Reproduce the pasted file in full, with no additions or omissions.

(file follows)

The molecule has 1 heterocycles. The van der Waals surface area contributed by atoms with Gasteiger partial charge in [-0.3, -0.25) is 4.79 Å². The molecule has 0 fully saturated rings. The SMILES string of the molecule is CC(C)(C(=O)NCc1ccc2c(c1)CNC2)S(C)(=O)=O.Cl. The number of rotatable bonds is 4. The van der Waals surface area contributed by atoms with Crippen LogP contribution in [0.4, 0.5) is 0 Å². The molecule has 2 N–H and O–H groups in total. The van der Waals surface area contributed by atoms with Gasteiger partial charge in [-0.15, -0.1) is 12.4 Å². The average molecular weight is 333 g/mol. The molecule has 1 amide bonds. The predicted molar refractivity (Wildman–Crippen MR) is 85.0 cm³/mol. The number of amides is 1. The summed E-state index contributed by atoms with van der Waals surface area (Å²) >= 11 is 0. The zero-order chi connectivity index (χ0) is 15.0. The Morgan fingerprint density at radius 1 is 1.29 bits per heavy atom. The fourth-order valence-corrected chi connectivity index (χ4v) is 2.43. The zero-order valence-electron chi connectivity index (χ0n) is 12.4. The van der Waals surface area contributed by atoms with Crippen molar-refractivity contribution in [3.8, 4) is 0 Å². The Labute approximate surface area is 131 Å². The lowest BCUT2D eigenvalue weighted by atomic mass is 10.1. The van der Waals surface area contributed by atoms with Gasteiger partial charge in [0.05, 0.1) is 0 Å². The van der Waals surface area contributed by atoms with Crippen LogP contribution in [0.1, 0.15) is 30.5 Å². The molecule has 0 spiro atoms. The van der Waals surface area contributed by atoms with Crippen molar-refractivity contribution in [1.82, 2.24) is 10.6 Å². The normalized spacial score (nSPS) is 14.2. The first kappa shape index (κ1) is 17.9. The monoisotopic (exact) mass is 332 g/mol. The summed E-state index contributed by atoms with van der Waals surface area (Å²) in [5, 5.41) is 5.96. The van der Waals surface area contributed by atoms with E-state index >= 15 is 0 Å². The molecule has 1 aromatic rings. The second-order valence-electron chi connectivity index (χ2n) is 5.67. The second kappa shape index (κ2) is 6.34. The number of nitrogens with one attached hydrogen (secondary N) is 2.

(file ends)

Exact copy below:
The molecule has 1 heterocycles. The van der Waals surface area contributed by atoms with Gasteiger partial charge in [-0.3, -0.25) is 4.79 Å². The molecule has 0 fully saturated rings. The SMILES string of the molecule is CC(C)(C(=O)NCc1ccc2c(c1)CNC2)S(C)(=O)=O.Cl. The number of rotatable bonds is 4. The van der Waals surface area contributed by atoms with Crippen LogP contribution in [0.4, 0.5) is 0 Å². The molecule has 2 N–H and O–H groups in total. The van der Waals surface area contributed by atoms with Gasteiger partial charge in [-0.15, -0.1) is 12.4 Å². The average molecular weight is 333 g/mol. The molecule has 1 amide bonds. The predicted molar refractivity (Wildman–Crippen MR) is 85.0 cm³/mol. The number of amides is 1. The summed E-state index contributed by atoms with van der Waals surface area (Å²) >= 11 is 0. The zero-order chi connectivity index (χ0) is 15.0. The Morgan fingerprint density at radius 1 is 1.29 bits per heavy atom. The fourth-order valence-corrected chi connectivity index (χ4v) is 2.43. The zero-order valence-electron chi connectivity index (χ0n) is 12.4. The van der Waals surface area contributed by atoms with Crippen molar-refractivity contribution in [3.8, 4) is 0 Å². The Labute approximate surface area is 131 Å². The lowest BCUT2D eigenvalue weighted by atomic mass is 10.1. The van der Waals surface area contributed by atoms with Gasteiger partial charge in [0.05, 0.1) is 0 Å². The van der Waals surface area contributed by atoms with Crippen LogP contribution in [0.1, 0.15) is 30.5 Å². The molecule has 0 spiro atoms. The van der Waals surface area contributed by atoms with Crippen molar-refractivity contribution in [1.82, 2.24) is 10.6 Å². The normalized spacial score (nSPS) is 14.2. The first kappa shape index (κ1) is 17.9. The monoisotopic (exact) mass is 332 g/mol. The summed E-state index contributed by atoms with van der Waals surface area (Å²) in [5, 5.41) is 5.96. The van der Waals surface area contributed by atoms with E-state index >= 15 is 0 Å². The molecule has 1 aromatic rings. The second-order valence-electron chi connectivity index (χ2n) is 5.67. The second kappa shape index (κ2) is 6.34. The number of nitrogens with one attached hydrogen (secondary N) is 2.